Parents delighted as child care centres re-open

Syazwani Hj Rosli & Wani Roslan

Despite the announcement on the re-opening of child care centres last Saturday, only a few of them began operations yesterday while the rest remain closed.

Parents said they are delighted as they are able to send their children to the centres.

“As working parents, it is challenging for us when all child care centres are closed.

Alhamdulillah, the centre where my child was attending has been updating us on its preparation for re-opening,” said Nurul Fa’adzilah binti Matnil.

She said she has been sending her child to the centre for five years since, her child was three-month-old.

“We are concerned about the childrens safety. We take care of our child by bathing her before sending her and after picking her up from the centre,” she added.

Another parent, Liyana binti Lamat said, “It has been difficult for us for the past three months with no schooling and child care centres being closed. My husband and I have to take turns to take care of our child at home.”

“It is a real struggle for us. I believe that all centres will comply with the guidelines and standard operating procedures set by the government,” she added.

Staff and students at a child care centre. PHOTO: SYAZWANI HJ ROSLI

Laila binti Mohamad, a mother of two, said most working parents would welcome the reopening of the centres.

“I feel relieved with how our country is handling the pandemic. I have no problems sending my children back to the centre. I am also concerned about their safety and will only send my children if there is nobody to look after them at home,” she said.

She said she places high hopes on child care centres to follow the standard operating procedures set by the government.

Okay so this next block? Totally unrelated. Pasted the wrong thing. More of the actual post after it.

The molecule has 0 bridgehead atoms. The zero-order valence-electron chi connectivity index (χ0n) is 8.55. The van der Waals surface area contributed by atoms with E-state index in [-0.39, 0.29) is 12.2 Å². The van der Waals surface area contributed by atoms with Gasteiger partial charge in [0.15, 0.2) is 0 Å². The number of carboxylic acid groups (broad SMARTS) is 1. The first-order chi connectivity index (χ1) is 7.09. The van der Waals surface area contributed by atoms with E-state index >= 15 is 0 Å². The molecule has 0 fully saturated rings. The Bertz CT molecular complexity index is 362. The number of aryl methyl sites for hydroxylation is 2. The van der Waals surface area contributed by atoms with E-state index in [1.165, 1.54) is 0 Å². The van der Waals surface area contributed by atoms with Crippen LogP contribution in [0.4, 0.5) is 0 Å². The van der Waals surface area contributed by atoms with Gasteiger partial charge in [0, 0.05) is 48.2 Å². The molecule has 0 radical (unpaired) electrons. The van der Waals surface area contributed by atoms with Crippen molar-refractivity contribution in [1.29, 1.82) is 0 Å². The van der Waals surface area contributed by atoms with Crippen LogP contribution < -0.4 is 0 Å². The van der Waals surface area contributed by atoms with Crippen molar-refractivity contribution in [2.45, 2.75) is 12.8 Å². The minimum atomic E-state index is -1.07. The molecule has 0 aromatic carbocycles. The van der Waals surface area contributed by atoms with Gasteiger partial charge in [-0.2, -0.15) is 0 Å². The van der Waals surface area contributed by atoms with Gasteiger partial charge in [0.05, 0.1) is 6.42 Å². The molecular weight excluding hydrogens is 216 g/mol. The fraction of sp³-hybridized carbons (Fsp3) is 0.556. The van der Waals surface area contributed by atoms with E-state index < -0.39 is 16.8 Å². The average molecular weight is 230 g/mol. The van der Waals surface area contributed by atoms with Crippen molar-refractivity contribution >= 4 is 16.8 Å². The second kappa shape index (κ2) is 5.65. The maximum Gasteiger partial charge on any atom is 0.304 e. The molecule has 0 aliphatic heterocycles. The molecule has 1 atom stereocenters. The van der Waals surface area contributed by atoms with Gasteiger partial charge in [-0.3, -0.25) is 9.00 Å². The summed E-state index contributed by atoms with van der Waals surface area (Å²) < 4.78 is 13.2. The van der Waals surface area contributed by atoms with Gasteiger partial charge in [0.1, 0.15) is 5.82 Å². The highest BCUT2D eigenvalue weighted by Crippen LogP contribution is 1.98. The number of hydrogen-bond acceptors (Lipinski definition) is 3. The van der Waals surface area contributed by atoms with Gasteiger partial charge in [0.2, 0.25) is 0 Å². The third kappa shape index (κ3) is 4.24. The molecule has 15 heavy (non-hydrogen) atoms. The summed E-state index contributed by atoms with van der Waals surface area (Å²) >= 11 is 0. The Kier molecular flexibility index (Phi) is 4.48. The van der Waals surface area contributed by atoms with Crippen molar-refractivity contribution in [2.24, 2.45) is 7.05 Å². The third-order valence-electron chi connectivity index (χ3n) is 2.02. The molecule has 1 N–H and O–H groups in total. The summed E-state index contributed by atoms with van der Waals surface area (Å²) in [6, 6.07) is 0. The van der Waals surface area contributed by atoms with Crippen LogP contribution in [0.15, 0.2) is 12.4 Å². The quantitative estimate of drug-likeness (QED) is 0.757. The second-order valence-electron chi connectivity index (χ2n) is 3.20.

Director of Kinder Kollege in Kampong Beribi, Laysa Lediea binti Haji Maidin said they conducted preparations prior to its re-opening.

“We have been sanitising everything within the facility including toys, tables, chairs, beds, utensils and floors. Cleaning is done periodically and have rearranged items to make more space inside and outside the facility as well as putting social-distancing marks,” she said.

According to her, the facility operates at a reduced capacity of 30 per cent as advised by the Community Development Department (JAPEM) in an effort to contain the spread of COVID-19. However, they are only accepting children aged over one who do not have fever, cold and other high risk infections.

“There are some parents who are upset because we are not able to accept their children due to the capacity limitation. However, there are also parents who are still worried to send their children and postponed their kids re-admission to a later date (phase 2),” she added.

Laysa Lediea has also implemented new sanitation practices among the staff and children which include temperature checks, the use of sanitisers, BruHealth scans, reducing playtime, taking turns during lunch time, donning face shields and masks, regular hand wash and drinking water regularly.

“We hope this pandemic will end soon so that everyone will be able to conduct their daily activities as usual. We also hope everyone stays calm and follows the rules and advice from the Ministry of Health, to get updated with the current news from trusted sources, to conduct self-evaluation regularly and improve self-care practices,” said Laysa Lediea.

Owner of Little Bloom DayCare Suzana Sakinah binti Haji Sharbini expressed her gratitude to the government for the re-opening of the centres. “We followed the Community Development Department (JAPEM) regulations to ensure our re-opening was smooth despite the limited slots we could offer,” she said.

In terms of preparation, she shared the daycare has prepared a business continuity plan (BCP) in combatting the pandemic which includes weekly cleaning of the premises, registering to BruHealth and placing measures for social distancing. “We also made sure that our branches in Sungai Hanching and Sungai Akar sanitise equipment, toys and material. We have rearranged furniture to adhere to physical distancing guidelines.

“We monitor temperature checks for the staff and children, provide ventilation for air quality, provide face masks to caretakers and educate the children on the use of hand sanitisers,” she said.